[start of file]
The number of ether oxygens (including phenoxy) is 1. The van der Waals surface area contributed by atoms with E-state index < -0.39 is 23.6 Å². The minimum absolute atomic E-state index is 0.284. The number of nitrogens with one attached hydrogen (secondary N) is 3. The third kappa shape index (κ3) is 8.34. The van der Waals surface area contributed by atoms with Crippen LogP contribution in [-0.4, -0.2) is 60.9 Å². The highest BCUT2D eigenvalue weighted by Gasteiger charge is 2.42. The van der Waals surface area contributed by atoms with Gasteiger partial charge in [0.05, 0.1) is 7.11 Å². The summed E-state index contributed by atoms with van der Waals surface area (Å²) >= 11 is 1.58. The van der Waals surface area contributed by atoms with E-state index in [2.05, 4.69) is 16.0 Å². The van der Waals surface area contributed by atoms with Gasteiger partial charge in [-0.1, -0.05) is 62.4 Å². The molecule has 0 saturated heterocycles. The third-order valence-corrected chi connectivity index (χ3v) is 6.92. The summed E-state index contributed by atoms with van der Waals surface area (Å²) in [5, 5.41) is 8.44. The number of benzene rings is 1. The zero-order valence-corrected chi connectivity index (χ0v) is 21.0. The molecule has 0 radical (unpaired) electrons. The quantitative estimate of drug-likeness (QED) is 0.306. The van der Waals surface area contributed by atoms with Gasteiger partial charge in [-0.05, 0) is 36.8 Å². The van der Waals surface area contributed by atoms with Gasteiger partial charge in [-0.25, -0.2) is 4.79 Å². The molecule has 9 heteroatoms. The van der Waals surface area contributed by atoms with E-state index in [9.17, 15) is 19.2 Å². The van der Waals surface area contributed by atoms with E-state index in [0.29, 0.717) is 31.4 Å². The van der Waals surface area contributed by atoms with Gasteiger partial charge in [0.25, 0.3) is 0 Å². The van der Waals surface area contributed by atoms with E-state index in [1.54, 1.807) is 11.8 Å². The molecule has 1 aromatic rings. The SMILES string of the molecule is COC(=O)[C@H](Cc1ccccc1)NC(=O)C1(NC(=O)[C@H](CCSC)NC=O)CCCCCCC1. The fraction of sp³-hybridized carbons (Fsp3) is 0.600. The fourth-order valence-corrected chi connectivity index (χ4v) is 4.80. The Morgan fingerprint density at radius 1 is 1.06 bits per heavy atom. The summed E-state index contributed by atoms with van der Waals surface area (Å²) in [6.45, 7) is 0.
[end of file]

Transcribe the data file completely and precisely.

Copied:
The number of ether oxygens (including phenoxy) is 1. The van der Waals surface area contributed by atoms with E-state index < -0.39 is 23.6 Å². The minimum absolute atomic E-state index is 0.284. The number of nitrogens with one attached hydrogen (secondary N) is 3. The third kappa shape index (κ3) is 8.34. The van der Waals surface area contributed by atoms with Crippen LogP contribution in [-0.4, -0.2) is 60.9 Å². The highest BCUT2D eigenvalue weighted by Gasteiger charge is 2.42. The van der Waals surface area contributed by atoms with Gasteiger partial charge in [0.05, 0.1) is 7.11 Å². The summed E-state index contributed by atoms with van der Waals surface area (Å²) >= 11 is 1.58. The van der Waals surface area contributed by atoms with E-state index in [2.05, 4.69) is 16.0 Å². The van der Waals surface area contributed by atoms with Gasteiger partial charge in [-0.1, -0.05) is 62.4 Å². The molecule has 0 saturated heterocycles. The third-order valence-corrected chi connectivity index (χ3v) is 6.92. The summed E-state index contributed by atoms with van der Waals surface area (Å²) in [5, 5.41) is 8.44. The number of benzene rings is 1. The zero-order valence-corrected chi connectivity index (χ0v) is 21.0. The molecule has 0 radical (unpaired) electrons. The quantitative estimate of drug-likeness (QED) is 0.306. The van der Waals surface area contributed by atoms with Gasteiger partial charge in [-0.05, 0) is 36.8 Å². The van der Waals surface area contributed by atoms with Gasteiger partial charge in [-0.25, -0.2) is 4.79 Å². The molecule has 9 heteroatoms. The van der Waals surface area contributed by atoms with E-state index in [9.17, 15) is 19.2 Å². The van der Waals surface area contributed by atoms with E-state index in [0.29, 0.717) is 31.4 Å². The van der Waals surface area contributed by atoms with Gasteiger partial charge in [0.25, 0.3) is 0 Å². The van der Waals surface area contributed by atoms with E-state index in [1.54, 1.807) is 11.8 Å². The molecule has 1 aromatic rings. The SMILES string of the molecule is COC(=O)[C@H](Cc1ccccc1)NC(=O)C1(NC(=O)[C@H](CCSC)NC=O)CCCCCCC1. The fraction of sp³-hybridized carbons (Fsp3) is 0.600. The fourth-order valence-corrected chi connectivity index (χ4v) is 4.80. The Morgan fingerprint density at radius 1 is 1.06 bits per heavy atom. The summed E-state index contributed by atoms with van der Waals surface area (Å²) in [6.45, 7) is 0.